This article reviews the scientific and intellectual property development of a biotechnology platform in regenerative medicine called Human Myoblast Genome Therapy (HMGT), known previously as Myoblast Transfer Therapy (MTT). Myoblasts are the least differentiated myogenic cells capable of extensive division, natural cell fusion, nucleus transfer, cell therapy and genome therapy. Myoblasts cultured from muscle biopsy survive, develop and function, after transplantation in animal studies and clinical trials, to revitalize degenerative organs in heart failure, ischemic cardiomyopathy, Type II diabetes, muscular dystrophies, aging dysfunction and disfigurement. Myoblasts have also been used to enhance skin and muscle appearance in cosmetology. HMGT replenishes live cells and genetically repairs degenerating myofibers. It is the worlds first human gene therapy when it replenished dystrophin in Duchenne muscular dystrophy as reported in Lancet on July 14, 1990. Data from FDA- approved Phase II/III muscular dystrophy clinical trials demonstrated significant safety and efficacy to merit allowance of cost recovery in consecutive years. Data from FDA- and EMA- approved Phase II/III ischemic cardiomyopathy clinical trials demonstrated significant safety and efficacy. This review also provides in-depth analyses of key factors related to success and failure of HMGT procedures. Future development will focus on myoblasts transduced with VEGF165 using nanoparticles or liposomes that are promising biologics for angiomyogenesis. Automated cell processors, myogenic cell injection catheters and methods of use have been patented to complement the HMGT technology.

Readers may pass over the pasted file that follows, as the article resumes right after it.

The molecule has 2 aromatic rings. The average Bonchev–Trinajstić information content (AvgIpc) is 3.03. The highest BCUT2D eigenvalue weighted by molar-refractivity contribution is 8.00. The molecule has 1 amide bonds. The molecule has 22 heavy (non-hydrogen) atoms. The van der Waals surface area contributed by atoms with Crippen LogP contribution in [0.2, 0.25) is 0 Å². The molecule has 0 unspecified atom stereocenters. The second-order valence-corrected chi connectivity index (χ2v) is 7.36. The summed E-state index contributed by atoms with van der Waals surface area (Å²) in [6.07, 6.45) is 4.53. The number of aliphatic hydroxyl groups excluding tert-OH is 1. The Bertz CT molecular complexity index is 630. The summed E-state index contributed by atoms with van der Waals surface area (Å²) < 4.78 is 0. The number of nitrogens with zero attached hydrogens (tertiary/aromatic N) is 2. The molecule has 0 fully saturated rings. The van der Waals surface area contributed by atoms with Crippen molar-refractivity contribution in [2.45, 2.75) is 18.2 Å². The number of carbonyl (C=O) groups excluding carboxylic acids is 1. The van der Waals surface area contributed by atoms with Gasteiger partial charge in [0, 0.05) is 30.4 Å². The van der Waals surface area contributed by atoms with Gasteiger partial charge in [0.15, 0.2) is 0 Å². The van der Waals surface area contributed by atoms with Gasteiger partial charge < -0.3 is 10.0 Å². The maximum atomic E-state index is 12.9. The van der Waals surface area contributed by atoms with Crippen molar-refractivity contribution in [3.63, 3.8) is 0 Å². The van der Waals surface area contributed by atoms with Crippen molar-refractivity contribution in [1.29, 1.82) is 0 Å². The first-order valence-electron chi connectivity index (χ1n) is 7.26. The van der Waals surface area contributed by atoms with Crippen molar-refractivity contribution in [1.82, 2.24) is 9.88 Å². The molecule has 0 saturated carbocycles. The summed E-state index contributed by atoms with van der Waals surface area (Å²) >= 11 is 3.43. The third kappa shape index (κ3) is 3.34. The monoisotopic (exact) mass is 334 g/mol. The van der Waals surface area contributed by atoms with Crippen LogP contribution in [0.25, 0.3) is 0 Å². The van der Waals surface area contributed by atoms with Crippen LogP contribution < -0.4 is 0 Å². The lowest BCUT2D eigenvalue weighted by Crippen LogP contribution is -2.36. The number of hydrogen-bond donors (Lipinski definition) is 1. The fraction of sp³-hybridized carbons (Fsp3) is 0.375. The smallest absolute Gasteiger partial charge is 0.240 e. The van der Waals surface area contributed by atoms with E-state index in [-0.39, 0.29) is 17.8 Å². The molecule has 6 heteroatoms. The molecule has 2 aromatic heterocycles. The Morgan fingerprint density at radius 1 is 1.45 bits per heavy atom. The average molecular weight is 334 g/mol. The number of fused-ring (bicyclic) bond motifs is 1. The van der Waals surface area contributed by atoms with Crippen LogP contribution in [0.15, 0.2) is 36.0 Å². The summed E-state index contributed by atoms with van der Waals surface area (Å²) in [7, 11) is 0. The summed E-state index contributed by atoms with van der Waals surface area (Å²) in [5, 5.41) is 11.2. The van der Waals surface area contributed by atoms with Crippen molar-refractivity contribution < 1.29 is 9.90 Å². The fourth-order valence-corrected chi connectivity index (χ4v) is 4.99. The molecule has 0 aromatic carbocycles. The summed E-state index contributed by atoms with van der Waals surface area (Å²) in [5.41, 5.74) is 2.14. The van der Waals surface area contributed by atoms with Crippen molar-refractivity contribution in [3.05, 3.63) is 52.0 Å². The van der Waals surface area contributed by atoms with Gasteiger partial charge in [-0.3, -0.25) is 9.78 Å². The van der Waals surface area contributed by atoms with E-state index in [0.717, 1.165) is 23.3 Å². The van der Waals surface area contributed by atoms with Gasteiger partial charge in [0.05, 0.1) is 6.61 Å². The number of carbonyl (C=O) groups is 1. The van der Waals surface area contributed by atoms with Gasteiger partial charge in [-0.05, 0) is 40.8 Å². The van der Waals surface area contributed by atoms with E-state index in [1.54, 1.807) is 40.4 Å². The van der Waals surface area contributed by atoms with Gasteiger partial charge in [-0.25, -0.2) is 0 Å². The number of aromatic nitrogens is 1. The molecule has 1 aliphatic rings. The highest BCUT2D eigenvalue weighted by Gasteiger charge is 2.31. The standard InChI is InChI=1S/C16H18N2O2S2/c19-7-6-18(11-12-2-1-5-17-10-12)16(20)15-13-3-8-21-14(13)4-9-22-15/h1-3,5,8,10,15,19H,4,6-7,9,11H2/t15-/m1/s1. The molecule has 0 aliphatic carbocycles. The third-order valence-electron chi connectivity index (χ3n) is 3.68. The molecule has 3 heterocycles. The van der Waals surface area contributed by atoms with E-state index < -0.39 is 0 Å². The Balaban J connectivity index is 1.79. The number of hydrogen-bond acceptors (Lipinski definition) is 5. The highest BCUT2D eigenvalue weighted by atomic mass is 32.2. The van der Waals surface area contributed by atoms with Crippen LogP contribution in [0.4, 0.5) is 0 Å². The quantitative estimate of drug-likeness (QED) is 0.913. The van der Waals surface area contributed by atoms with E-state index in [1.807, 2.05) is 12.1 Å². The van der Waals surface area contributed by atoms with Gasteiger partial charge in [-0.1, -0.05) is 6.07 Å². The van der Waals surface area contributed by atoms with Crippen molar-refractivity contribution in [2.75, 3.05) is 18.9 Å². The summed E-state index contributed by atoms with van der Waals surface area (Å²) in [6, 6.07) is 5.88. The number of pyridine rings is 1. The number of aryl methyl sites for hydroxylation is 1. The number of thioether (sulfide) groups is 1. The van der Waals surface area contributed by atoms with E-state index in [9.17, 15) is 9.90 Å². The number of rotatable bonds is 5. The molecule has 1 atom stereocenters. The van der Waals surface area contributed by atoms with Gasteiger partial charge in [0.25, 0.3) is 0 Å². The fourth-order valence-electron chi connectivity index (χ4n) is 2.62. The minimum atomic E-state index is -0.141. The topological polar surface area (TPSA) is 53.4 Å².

Myoblasts, biologics, muscular dystrophies, heart failure, ischemic cardiomyopathy, Type II diabetes, anti-aging cosmetics, automated cell processors, catheters, Human Myoblast Genome Therapy (HMGT), Myoblast Transfer Therapy (MTT), transplantation techniques, myogenic cells, biopsy, Duchenne muscular dystrophy (DMD), hereditary degenerative diseases, replenish live cells, Cell fusion, Genome therapy, multi-nucleated heterokaryon, vascular endothelial growth factor (VEGF165), Allograft immunogenicity, current good manufacture practices (cGMP), standard operation procedures (SOP's), Drug Master File (DMF), mycoplasmal contamination, penicillin, myoblast injection techniques, SKELETAL MUSCLE REGENERATION, dystrophic satellite cells, Mesenchymal tissue, cyclosporine-A, dystrophin, immunocytochemical localization, horseradish peroxidase (HRP), immunocytochemistry, Dulbecco's Modified Eagles Medium (DMEM), phosphatebuffered saline (PBS), sarcolemma, gel electrophoresis, Histoincompatible Transplants, Cyclosporine, Histocompatible Transplants, muscle twitch tension, tetanus tension, mechanophysiology, supramaximal nerve stimulation, Sporadic flexion, flaccid extension, hybrid isozymes, European Patent Agency (EPA), Myoblast Therapy for Mammalian Diseases, somatic cell therapies, gene therapies, double-blind study, phagocytic necrosis, sham-injected muscles, first human gene therapy, lower body treatment (LBT), ankle plantar flexors, knee flexors, knee extensors, ambulatory subjects, degenerated proximal muscles, myogenicity, neuromuscular junctions, T-lymphocyte proliferation, whole body treatment (WBT), infantile facioscapulohumeral dystrophy, isometric force, creatine kinase (CK), aspartate aminotransferase, Duchenne Muscular Dystrophy, HEART MUSCLE DEGENERATION, congestive heart failure, endomyocardial injections, electrocardiogram, Transmyocardial perforation, Myostar catheter, regenerative heart, Single-Photon Emission Computed Tomography, multinucleated heterokaryons, xenografts, reverse transcription polymerase chain reaction, angiogenesis, Polyethylenimine-25 nanoparticles, coronary artery bypass grafting (CABG), atherosclerosis, Echocardiography, fibroblast infiltration, ANTI-AGING AESTHETICA (AAA), Regenerative Medicine, Cell transplantation, Angiomyogenesis, cytogenetics